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Friday, June 5, 2020  Spokane, Washington  Est. May 19, 1883
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BBB Tip of the Week: Watch out for scammers trying to profit after natural disasters

By Tyler Russell BBB Northwest and Pacific

Tropical Storm Lane roared near Hawaii, causing damage to homes, roads and buildings in the area. This latest natural disaster hit an area already reeling from flooding and a volcanic eruption, and it has many people looking for ways to help those affected.

Unfortunately, scammers almost always look for ways to benefit from disaster. In the wake of a natural disaster, Better Business Bureau Northwest and Pacific is urging donors to give thoughtfully. To ensure credit card and personal information is safe and the dollars that you are contributing get to those in need, BBB has the following tips.

Thoughtful giving: Take the time to research the charity to avoid donating to a questionable or poorly managed effort. The first request for a donation may not be from the best choice. Be proactive and find trusted charities that are assisting. Visit Give.org to verify if a charity meets the BBB Standards for Charitable Accountability.

State government registration: A charity in Hawaii that solicits contributions must register with the state attorney general unless it can prove exemption status. If the charity is not registered, that may be a significant red flag.

Ask how donations will be used: Watch out for vague appeals that don’t identify the intended use of money. For example, how will the donations help victims’ families? Also, unless told otherwise, donors will assume that money collected quickly in the wake of a tragedy will be spent as quickly. See if the appeal identifies when the collected funds will be used.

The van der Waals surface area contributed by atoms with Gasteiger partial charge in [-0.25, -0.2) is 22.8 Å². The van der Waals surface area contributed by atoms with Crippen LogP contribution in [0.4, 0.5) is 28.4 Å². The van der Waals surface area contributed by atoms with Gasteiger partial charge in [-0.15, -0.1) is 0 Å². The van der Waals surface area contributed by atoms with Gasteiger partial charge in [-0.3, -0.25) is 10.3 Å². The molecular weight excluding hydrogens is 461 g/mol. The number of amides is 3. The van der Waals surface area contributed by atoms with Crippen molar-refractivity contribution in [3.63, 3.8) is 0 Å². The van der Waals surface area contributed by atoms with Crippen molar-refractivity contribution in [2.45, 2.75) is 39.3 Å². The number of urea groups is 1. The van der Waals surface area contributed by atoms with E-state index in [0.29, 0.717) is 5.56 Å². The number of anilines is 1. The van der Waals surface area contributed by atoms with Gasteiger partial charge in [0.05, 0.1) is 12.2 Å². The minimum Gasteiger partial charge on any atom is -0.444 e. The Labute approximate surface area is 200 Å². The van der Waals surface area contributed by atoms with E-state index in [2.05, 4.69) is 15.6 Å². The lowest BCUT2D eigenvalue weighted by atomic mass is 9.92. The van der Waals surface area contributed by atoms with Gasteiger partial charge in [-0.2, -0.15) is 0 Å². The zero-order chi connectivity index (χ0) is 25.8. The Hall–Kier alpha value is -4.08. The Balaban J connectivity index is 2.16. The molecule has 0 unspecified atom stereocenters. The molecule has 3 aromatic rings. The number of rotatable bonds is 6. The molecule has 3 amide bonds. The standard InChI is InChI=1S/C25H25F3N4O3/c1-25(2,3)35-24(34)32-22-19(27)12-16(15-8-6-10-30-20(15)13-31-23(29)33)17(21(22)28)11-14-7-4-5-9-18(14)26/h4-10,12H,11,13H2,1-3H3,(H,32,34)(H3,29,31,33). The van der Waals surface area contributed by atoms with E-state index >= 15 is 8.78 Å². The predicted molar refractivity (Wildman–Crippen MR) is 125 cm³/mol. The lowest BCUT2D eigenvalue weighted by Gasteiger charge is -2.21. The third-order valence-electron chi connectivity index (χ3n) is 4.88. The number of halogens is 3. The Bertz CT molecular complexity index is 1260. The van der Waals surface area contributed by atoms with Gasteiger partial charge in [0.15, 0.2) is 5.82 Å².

Online caution: Never click on links to charities on unfamiliar websites or in text messages or email. These may take you to a look-alike website where you will be asked to provide personal financial information, or may download harmful malware onto your computer. Don’t assume charity recommendations on social media already have been vetted.

Newly-created vs. established organizations: This is a personal giving choice, but an established charity will more likely have the experience to quickly address the circumstances and have a track record that can be evaluated. A newly-formed organization may be well-meaning but will be difficult to check out and may not be well-managed.

Research crowdfunding pleas. Some crowdfunding sites are legitimate and work to ensure requests for donations are truthful. But in the aftermath of a disaster, it can be difficult to vet every plea. Consider only donating to crowdfunding organizers you know personally.

Tax deductibility: Not all organizations collecting funds are tax exempt as charities under section 501(c)(3) of the Internal Revenue Code. In addition, contributions that are donor-restricted to help a specific individual or family are not deductible as charitable donations, even if the recipient organization is a charity.

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